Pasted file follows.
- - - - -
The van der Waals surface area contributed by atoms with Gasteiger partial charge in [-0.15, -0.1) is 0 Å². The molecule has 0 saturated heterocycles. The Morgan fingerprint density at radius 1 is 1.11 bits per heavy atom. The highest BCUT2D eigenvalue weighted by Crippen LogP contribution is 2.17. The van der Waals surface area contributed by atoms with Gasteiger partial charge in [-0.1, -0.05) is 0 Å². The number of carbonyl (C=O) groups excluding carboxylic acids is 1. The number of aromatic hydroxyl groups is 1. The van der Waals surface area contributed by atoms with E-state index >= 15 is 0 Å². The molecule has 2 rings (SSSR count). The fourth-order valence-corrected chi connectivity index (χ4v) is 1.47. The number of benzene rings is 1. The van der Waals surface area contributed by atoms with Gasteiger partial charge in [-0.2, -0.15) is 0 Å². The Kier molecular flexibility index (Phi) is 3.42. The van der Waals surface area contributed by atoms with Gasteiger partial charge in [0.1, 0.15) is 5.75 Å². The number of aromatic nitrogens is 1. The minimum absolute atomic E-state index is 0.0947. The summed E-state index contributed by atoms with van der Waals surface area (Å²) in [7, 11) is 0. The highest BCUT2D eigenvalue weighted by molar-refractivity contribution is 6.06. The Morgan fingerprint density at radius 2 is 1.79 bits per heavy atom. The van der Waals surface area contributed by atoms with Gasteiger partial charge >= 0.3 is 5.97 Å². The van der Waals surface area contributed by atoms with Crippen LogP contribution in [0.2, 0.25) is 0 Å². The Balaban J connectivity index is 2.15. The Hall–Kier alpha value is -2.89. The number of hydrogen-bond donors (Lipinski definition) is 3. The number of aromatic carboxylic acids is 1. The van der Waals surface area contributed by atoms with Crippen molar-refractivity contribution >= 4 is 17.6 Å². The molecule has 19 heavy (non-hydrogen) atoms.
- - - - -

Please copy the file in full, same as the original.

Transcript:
The van der Waals surface area contributed by atoms with Gasteiger partial charge in [-0.15, -0.1) is 0 Å². The molecule has 0 saturated heterocycles. The Morgan fingerprint density at radius 1 is 1.11 bits per heavy atom. The highest BCUT2D eigenvalue weighted by Crippen LogP contribution is 2.17. The van der Waals surface area contributed by atoms with Gasteiger partial charge in [-0.1, -0.05) is 0 Å². The number of carbonyl (C=O) groups excluding carboxylic acids is 1. The number of aromatic hydroxyl groups is 1. The van der Waals surface area contributed by atoms with E-state index >= 15 is 0 Å². The molecule has 2 rings (SSSR count). The fourth-order valence-corrected chi connectivity index (χ4v) is 1.47. The number of benzene rings is 1. The van der Waals surface area contributed by atoms with Gasteiger partial charge in [-0.2, -0.15) is 0 Å². The Kier molecular flexibility index (Phi) is 3.42. The van der Waals surface area contributed by atoms with Gasteiger partial charge in [0.1, 0.15) is 5.75 Å². The number of aromatic nitrogens is 1. The minimum absolute atomic E-state index is 0.0947. The summed E-state index contributed by atoms with van der Waals surface area (Å²) in [7, 11) is 0. The highest BCUT2D eigenvalue weighted by molar-refractivity contribution is 6.06. The Morgan fingerprint density at radius 2 is 1.79 bits per heavy atom. The van der Waals surface area contributed by atoms with Gasteiger partial charge >= 0.3 is 5.97 Å². The van der Waals surface area contributed by atoms with Crippen LogP contribution in [0.2, 0.25) is 0 Å². The Balaban J connectivity index is 2.15. The Hall–Kier alpha value is -2.89. The number of hydrogen-bond donors (Lipinski definition) is 3. The number of aromatic carboxylic acids is 1. The van der Waals surface area contributed by atoms with Crippen molar-refractivity contribution >= 4 is 17.6 Å². The molecule has 19 heavy (non-hydrogen) atoms.